It’s not that I don’t get negative replies to what I say and write – I do – but somehow this felt different. Leander didn’t get dismissed as irrational, or have anyone patronise him by trying to explain ‘logically’ why he was incorrect, which is the most common response to me. His gender and his privilege protected him from that, but also added to the shock these commenters clearly felt. It was as if they’d latched onto the fact that one of their own was turning against them, and come out in force to bring him back in line. People who argue against me, however much they disagree, can usually understand where I’m coming from, even if that understanding only goes as far as ‘she’s a woman and she just doesn’t know what she’s talking about’. Not so with Leander. When I reread those comments, I can sense the confusion. Why on earth is a straight white guy like Leander supporting all this womanly nonsense?

And if the feminist-equals-woman link wasn’t clear enough, someone even commented with: ‘Don’t listen to haters Leander. You’re a strong independent woman!’. Because supporting equality for women, supporting an ideology that takes privilege away from those who have historically always had it, means you must be a woman, or at least gay and effeminate. That’s why Real Men don’t listen to feminism.

Leander is one of the most amazing guys I know, because he has such privilege, and instead of trying to cling on to it and refusing to see that he has it, he recognises it, and actively tries to make a difference. I hate everything about the assertion that men who do this aren’t masculine enough, from the gender-binary element of that idea to the way it automatically implies that being feminine or womanly is undesirable. But if we have to have it, then I want it on record that Leander is the realist Real Man I know, and I wish I knew more guys like him.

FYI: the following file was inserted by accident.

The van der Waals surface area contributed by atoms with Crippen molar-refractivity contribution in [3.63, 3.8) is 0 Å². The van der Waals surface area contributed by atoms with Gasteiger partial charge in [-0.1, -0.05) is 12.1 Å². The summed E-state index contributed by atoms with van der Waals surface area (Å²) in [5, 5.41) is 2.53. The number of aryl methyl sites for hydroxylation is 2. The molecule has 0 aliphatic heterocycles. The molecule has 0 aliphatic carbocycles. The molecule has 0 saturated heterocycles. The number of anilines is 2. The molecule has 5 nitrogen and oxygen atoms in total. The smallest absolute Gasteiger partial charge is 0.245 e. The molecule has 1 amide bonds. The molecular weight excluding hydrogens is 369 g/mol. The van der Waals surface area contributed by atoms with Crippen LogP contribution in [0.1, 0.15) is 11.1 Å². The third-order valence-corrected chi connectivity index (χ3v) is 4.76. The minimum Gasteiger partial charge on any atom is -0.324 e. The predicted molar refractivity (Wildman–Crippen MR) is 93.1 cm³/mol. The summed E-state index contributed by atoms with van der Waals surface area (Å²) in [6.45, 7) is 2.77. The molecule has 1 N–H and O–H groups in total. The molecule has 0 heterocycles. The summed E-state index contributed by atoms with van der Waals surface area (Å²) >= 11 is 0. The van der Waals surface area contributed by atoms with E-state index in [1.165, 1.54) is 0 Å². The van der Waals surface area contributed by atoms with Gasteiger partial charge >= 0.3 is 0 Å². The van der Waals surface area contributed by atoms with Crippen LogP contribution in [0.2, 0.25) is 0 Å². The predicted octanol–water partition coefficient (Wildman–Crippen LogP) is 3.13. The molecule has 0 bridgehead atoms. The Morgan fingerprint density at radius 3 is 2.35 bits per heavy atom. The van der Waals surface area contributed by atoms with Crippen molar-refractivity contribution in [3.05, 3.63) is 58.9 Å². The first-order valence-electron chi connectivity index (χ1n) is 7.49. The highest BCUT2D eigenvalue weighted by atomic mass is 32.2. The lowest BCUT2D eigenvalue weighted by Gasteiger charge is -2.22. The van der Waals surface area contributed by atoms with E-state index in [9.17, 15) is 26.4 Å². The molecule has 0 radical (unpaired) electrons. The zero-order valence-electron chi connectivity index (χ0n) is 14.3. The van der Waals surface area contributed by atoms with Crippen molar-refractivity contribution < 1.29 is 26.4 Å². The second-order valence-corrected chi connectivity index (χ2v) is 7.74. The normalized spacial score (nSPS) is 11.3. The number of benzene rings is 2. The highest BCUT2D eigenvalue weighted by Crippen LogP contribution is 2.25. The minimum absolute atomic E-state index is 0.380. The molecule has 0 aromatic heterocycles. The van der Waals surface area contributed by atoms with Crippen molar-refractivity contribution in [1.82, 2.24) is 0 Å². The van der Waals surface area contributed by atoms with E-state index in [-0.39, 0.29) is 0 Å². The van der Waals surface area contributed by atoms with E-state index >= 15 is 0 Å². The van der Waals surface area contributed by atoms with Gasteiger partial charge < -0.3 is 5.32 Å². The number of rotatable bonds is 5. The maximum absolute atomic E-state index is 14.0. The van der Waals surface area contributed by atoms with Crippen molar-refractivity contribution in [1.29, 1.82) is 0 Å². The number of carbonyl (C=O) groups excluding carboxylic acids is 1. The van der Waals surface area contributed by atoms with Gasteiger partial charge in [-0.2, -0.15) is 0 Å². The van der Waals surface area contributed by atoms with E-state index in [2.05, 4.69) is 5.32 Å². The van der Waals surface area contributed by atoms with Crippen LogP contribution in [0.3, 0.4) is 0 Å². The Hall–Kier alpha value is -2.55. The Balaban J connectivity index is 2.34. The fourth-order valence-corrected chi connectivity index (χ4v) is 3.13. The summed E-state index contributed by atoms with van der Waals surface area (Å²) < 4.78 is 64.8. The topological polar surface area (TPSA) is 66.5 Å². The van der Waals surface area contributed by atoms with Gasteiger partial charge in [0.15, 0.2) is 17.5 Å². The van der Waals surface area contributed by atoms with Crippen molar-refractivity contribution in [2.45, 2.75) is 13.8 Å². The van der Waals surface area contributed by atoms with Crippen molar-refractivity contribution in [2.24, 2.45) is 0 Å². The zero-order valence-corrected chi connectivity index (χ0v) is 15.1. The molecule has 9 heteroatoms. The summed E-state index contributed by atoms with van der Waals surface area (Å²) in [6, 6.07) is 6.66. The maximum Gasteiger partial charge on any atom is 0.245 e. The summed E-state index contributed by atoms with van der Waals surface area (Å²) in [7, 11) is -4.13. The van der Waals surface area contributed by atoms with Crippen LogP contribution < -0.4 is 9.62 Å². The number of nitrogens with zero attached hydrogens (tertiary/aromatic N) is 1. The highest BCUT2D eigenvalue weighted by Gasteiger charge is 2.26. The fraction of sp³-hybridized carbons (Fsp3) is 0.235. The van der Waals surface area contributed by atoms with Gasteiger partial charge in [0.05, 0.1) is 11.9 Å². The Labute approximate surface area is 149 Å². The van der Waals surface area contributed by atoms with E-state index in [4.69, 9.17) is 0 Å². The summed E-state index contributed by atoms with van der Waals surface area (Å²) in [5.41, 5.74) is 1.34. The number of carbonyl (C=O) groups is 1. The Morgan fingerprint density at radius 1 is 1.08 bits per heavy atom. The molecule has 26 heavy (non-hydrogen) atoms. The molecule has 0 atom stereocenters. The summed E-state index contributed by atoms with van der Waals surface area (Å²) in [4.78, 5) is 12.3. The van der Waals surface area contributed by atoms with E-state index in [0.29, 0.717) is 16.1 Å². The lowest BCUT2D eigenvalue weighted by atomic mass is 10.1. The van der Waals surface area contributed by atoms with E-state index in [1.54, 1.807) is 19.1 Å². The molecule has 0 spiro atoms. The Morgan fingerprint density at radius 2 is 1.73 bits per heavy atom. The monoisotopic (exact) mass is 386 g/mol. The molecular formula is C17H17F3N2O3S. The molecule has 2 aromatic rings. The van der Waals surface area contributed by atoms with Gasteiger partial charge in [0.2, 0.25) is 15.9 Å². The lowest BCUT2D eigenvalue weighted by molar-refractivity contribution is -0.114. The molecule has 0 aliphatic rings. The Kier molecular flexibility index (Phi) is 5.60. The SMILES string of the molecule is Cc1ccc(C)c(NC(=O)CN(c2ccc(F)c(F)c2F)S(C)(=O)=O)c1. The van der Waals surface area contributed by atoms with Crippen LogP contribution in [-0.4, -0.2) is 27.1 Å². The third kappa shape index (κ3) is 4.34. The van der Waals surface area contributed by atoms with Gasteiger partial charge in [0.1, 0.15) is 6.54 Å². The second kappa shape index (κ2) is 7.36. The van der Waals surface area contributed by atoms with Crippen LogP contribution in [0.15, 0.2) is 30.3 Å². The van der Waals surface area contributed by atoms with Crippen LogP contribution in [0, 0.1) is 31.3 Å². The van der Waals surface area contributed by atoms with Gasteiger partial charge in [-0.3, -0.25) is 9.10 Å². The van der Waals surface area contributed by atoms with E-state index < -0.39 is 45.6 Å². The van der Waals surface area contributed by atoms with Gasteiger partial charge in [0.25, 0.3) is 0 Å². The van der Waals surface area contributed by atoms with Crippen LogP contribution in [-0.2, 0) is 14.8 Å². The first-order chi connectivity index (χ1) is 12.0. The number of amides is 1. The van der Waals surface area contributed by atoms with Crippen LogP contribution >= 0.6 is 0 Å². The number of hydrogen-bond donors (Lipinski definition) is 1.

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One thought on “That rare and exotic creature: the feminist man

  1. Isn’t humanity wonderful sometimes?

    There’s an easy (if potentially flamebait) way to reframe the problem for the haters. For clarity the negative responders to Leander’s post shall be called “Joe Bloggs”:

    “Premise: Joe Bloggs believes that the presence of a small, extremist minority that self-identifies as members of a larger movement makes it unacceptable or undesirable to associate with that movement.

    Richard Reid self-identifies as a Muslim.

    Therefore, Joe Bloggs believes that Muslims should not make open displays of their faith because it makes them look like terrorists.”

    I invite people more educated than I to point out fallacies in my argument, but the result is the same: stand back and watch as Joe Bloggs craps himself with fear at the prospect of having to argue that point (especially if J.B. is a white British male).

    That being said, I don’t think it’s unreasonable for the Well-Meaning Guy to say “I read this on a blog/in a newspaper article/on Twitter, as a feminist what’s your opinion?”. As a person with a history of WMGness, I will say that not all of us are trying to establish Morton’s Fork in the way you describe (“this person with extreme views identifies as feminist, so you must either agree or not be a feminist”); it’s more likely that the underlying question is “I’ve read this, you’ve got a more informed viewpoint on feminism than I do, do you think that these extreme views are valid, and can you justify your answer cos I’m interested”. Engaging with that question and explaining that yes, it’s an understandable and valid point of view but it’s not the be-all and end-all of feminism is more likely to make people keep learning than a response of “wtf dude, why would you say that”.

    jm2c